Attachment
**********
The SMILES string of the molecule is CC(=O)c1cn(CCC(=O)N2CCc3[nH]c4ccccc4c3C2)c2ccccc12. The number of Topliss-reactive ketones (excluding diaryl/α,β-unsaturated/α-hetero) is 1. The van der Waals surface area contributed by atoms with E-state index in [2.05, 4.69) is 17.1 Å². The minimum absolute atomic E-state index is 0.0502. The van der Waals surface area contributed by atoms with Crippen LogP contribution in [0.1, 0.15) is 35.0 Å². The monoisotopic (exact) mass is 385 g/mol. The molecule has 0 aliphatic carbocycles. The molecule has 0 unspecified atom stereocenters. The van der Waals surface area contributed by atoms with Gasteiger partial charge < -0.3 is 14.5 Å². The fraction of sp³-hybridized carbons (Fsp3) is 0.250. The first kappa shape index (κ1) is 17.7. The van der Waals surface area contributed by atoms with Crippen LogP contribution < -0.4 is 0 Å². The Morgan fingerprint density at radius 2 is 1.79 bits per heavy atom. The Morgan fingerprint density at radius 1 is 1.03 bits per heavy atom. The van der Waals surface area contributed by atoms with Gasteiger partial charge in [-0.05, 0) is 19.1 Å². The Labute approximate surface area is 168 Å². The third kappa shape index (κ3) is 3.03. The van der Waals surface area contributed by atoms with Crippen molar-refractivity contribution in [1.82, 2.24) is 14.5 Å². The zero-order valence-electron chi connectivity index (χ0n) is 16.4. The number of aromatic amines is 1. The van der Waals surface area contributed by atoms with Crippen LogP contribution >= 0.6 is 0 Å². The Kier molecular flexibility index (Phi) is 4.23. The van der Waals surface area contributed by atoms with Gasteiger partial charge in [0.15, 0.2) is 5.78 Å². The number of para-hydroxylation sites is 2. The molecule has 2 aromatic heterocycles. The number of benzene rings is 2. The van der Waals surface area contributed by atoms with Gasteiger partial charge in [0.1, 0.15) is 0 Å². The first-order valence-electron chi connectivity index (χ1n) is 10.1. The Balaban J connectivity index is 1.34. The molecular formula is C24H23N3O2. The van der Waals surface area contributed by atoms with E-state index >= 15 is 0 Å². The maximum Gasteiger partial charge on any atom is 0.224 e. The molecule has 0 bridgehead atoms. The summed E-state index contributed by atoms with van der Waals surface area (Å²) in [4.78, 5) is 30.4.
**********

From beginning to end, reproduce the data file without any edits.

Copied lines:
The SMILES string of the molecule is CC(=O)c1cn(CCC(=O)N2CCc3[nH]c4ccccc4c3C2)c2ccccc12. The number of Topliss-reactive ketones (excluding diaryl/α,β-unsaturated/α-hetero) is 1. The van der Waals surface area contributed by atoms with E-state index in [2.05, 4.69) is 17.1 Å². The minimum absolute atomic E-state index is 0.0502. The van der Waals surface area contributed by atoms with Crippen LogP contribution in [0.1, 0.15) is 35.0 Å². The monoisotopic (exact) mass is 385 g/mol. The molecule has 0 aliphatic carbocycles. The molecule has 0 unspecified atom stereocenters. The van der Waals surface area contributed by atoms with Gasteiger partial charge < -0.3 is 14.5 Å². The fraction of sp³-hybridized carbons (Fsp3) is 0.250. The first kappa shape index (κ1) is 17.7. The van der Waals surface area contributed by atoms with Crippen LogP contribution < -0.4 is 0 Å². The Morgan fingerprint density at radius 2 is 1.79 bits per heavy atom. The Morgan fingerprint density at radius 1 is 1.03 bits per heavy atom. The van der Waals surface area contributed by atoms with Gasteiger partial charge in [-0.05, 0) is 19.1 Å². The Labute approximate surface area is 168 Å². The third kappa shape index (κ3) is 3.03. The van der Waals surface area contributed by atoms with Crippen molar-refractivity contribution in [1.82, 2.24) is 14.5 Å². The zero-order valence-electron chi connectivity index (χ0n) is 16.4. The number of aromatic amines is 1. The van der Waals surface area contributed by atoms with Crippen LogP contribution >= 0.6 is 0 Å². The Kier molecular flexibility index (Phi) is 4.23. The van der Waals surface area contributed by atoms with Gasteiger partial charge in [0.15, 0.2) is 5.78 Å². The number of para-hydroxylation sites is 2. The molecule has 2 aromatic heterocycles. The number of benzene rings is 2. The van der Waals surface area contributed by atoms with Gasteiger partial charge in [0.1, 0.15) is 0 Å². The first-order valence-electron chi connectivity index (χ1n) is 10.1. The Balaban J connectivity index is 1.34. The molecular formula is C24H23N3O2. The van der Waals surface area contributed by atoms with E-state index >= 15 is 0 Å². The maximum Gasteiger partial charge on any atom is 0.224 e. The molecule has 0 bridgehead atoms. The summed E-state index contributed by atoms with van der Waals surface area (Å²) in [4.78, 5) is 30.4.